172 Atlantic Avenue
Brooklyn, NY 11201
Seth, having just returned from a summer in the Jordan, was craving Yemeni food. Yemeni restaurants are everywhere there, he told me, and the food is so cheap that it might as well be free. That's certainly not the case here, but it's far from expensive either. His cravings and my desire to spend very little money led us to Atlantic Avenue in Brooklyn, an enclave of Arabian shops and restaurants.
Hadramout sits below street level and with all the junk and trash sitting on the street, doesn't look like much from the outside. To be honest, it doesn't look like much on the inside. A mural of the old country graces one wall. The furniture is dingy and old and there's not much about the place that makes one feel like they'd actually want to eat there. As soon as Seth and I walked in, the volume exploded. The patrons were sitting in one large group of clustered tables yelling screaming and pointing their fingers in conversation. Some guys would get up and walk over to another table, sit down, shoot the breeze for a bit, then go back to their first table. Hell, on more than one occasion, they'd just wander into the kitchen. Save the two American girls at the table next to us, there were no women. It was like eating in a boys-only clubhouse. Toss in a tap for cheap beer and some cigarette smoke, and you have the American version. Our waiter didn't notice us when we walked in, took his sweet time giving us the table we sat at, and then vanished. It was an effort getting to order. I don't want it to sound like I was uncomfortable, but I certainly felt like an outsider invading the social space of another group.
When you order food at Hadramout, it comes when it comes. Appetizer, entree, it's all the same. Seth and I ordered an appetizer each and an entree each and a bread. Our waiter's eyes nearly popped out of his head. "No. It's too much." That's fine, I told him, we'll just take the leftovers to go. "Are you sure? Very much food." It turns out, he was right and we were wrong. See, at Hadramout, when you order food here, they also give the table a huge salad to split. And they give you a boiling hot bowl of what I believe to have been a cumin broth. It was very good. When the bread arrived, I nearly had a heart attack. It was the size of a small pizza and we got four of them. By the time the real food started arriving, I was already pretty satisfied. For an appetizer, we ordered the Falafel and a Hummus. It turns out that the hummus was a completely redundant waste because the falafel came with its own hummus. Unfortunately, the falafel was bland and dry and the hummus was mediocre. I've honestly had far better of both at the Maoz chain.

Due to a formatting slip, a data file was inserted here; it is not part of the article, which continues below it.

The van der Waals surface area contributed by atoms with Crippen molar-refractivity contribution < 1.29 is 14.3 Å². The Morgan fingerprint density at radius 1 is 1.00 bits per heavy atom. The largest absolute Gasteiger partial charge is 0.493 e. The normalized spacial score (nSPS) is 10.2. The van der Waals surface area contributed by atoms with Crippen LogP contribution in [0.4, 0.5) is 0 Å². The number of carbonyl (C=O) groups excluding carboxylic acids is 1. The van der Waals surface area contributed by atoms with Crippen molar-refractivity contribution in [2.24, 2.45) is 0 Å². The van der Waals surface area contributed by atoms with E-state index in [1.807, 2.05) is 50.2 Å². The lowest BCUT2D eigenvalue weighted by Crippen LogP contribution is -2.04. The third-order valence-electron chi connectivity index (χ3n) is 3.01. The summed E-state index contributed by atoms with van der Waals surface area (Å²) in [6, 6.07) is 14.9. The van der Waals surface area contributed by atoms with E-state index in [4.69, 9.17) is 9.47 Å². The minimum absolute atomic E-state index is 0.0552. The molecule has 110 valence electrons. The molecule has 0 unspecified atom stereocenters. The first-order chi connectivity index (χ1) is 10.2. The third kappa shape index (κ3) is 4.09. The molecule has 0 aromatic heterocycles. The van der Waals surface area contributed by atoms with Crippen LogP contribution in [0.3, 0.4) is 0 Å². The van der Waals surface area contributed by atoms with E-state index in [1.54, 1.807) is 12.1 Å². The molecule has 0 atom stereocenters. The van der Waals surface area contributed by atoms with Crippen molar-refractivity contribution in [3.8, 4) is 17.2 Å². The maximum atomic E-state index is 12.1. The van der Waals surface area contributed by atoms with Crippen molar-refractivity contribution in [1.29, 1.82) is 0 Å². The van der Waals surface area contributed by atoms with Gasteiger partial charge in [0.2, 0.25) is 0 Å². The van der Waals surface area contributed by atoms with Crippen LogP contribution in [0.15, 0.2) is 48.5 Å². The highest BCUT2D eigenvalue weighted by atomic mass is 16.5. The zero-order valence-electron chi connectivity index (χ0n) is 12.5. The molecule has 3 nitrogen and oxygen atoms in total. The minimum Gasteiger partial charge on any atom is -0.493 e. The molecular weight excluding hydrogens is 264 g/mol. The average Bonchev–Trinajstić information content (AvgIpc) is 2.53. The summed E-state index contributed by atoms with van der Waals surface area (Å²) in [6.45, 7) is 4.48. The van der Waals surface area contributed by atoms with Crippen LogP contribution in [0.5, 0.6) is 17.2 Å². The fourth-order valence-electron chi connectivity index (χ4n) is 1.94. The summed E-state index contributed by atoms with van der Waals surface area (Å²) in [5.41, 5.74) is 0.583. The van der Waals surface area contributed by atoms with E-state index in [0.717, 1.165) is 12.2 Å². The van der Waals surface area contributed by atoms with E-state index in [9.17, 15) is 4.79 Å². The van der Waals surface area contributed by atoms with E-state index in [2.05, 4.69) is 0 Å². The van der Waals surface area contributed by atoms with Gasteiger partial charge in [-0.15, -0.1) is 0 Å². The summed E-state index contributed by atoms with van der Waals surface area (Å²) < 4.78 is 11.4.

For an entree (again, we didn't eat these in the order I'm writing about them), Seth ordered the Mendi with Selta, a lamb dish served in a cast iron pot. It arrived at the table literally boiling like brown oil and it took about twenty minutes to cool enough to be edible. The dish itself was somewhat bland, to be blunt, though Seth didn't think so. I would have added far more spices. I chose the Chicken Ghallaba. Almost everything came with rice or bread so, since we had a year's supply of bread already, it seemed to make sense not to get more. Chicken ghallaba is basically a diced chicken and vegetable stew. It was pretty good, but very greasy. Way too much fat. Utensils were few and far between. Most everyone ate with their hands.
If you want a non-traditional dining experience, one like in the movies where guys yell and scream and eat with their hands and you basically just lounge for four hours stuffing yourself to oblivion, Hadramout might be what you're looking for. But if you want even the smallest amount of refinement, then it's not for you. Seth enjoyed the place way more than I did so take my opinion with a grain of salt. I left wanting to have liked it more than I did, or even at all, but it just wasn't for me.
Chicken entrees averaged $11, lamb entrees averaged $16, and appetizers averages $6.
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